Making Room For Books On Minimalism

Holding two books in my hands – The Life-Changing Magic of Tidying Up and Goodbye, Things: On Minimalist Living. I was in a dilemma. On one hand, yes of course, I’d love to read them. On the other, reading about minimalism and then adding physical clutter to my home seems…counter-intuitive.

Round and round the bookstore I walked, pondering if I should buy them. These days, prices of Kindle books and paperback are almost the same. In some cases, ebook costs even more. That’s crazy, considering the distribution model of epub is next to nothing. If there’s no such price discrimination against epub, I’d gladly load them up into my Kindle. While I love the tactile feeling of actual books, they’re eating into our modest-sized home.

The act of simplifying is a concept I admire. Like Dieter Ram’s philosophy and also Apple’s design thinking, less is more. Ironically, as much as I’m a minimalist at heart, my actions and possessions do not reflect this. It’s a shame because every time I look around my house, the clutter keep piling up. In my half-hearted attempts to declutter, I’ve built up a mountain of stuffs I probably have no real use for.

While Marie Kondo advocates for a complete (and ruthless) decluttering of possession. I took a more conservative approach to clear away the mess. Two weeks back, I decided to start with a drawer attached to my study table. I took a box and empty all the content in the drawer into the cardbox. If I needed something, I’d have to take it out of the cardbox and then put it back into the drawer. In these two weeks, the only item I took it out was a nail clipper. The rest of the items were inside the cardbox that’s filled up to the brim. I can’t even remember what’s inside the box anymore.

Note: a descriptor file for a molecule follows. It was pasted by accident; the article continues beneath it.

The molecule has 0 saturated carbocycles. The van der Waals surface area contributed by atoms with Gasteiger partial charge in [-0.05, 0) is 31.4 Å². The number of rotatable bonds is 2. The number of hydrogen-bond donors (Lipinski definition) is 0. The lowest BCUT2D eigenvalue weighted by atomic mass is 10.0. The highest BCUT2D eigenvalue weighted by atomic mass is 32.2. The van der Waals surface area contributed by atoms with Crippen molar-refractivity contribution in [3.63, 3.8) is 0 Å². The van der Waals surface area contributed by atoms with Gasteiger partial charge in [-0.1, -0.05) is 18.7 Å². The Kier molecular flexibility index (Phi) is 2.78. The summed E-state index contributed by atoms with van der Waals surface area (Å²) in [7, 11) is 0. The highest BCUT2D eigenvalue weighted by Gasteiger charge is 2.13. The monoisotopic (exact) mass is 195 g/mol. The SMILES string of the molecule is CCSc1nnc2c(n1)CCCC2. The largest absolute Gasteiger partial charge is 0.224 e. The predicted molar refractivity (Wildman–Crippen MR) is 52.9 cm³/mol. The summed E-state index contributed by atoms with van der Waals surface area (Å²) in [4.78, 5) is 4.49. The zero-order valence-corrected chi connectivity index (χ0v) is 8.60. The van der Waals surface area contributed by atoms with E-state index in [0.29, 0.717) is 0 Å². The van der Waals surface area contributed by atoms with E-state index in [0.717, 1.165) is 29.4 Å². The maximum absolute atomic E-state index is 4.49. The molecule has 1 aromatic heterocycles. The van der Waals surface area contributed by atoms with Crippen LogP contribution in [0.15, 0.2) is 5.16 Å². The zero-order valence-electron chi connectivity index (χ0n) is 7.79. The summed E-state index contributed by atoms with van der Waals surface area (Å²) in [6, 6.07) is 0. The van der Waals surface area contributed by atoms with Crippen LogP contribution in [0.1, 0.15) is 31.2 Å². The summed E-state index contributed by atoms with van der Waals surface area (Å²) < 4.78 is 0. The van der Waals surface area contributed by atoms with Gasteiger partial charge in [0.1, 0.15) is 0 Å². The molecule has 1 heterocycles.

It’s safe to say that if I were to dump it away, I wouldn’t be losing too much sleep over it. After all, they are belongings I don’t use now. Maybe I did use it in the past but they’re not relevant to me now. The hardest thing to do is to part away with my possessions. I can imagine part of me would love to see the back of them, and another part wants to desperately hold on to the past for “just-in-case” situations.

The biggest takeway are the concepts behind this simple decluttering exercise. First, we need much lesser things than we think. Second, making major breakthrough is about taking tiny steps. I remember reading a quote that for this lady, her morning routine involves dressing up in sports attire and heading to the gym every morning. Once there, her routine is complete. Of course, she doesn’t travel all the way there and head back home. She exercises. Over time, a habit is formed.

Similarly, my intention is never to weed away all the stuffs at home in a one sweep. It’s about being intentional and understanding what I really need. It starts with one drawer at a time.

Now if you excuse me, let me try to make room for those books on minimalism.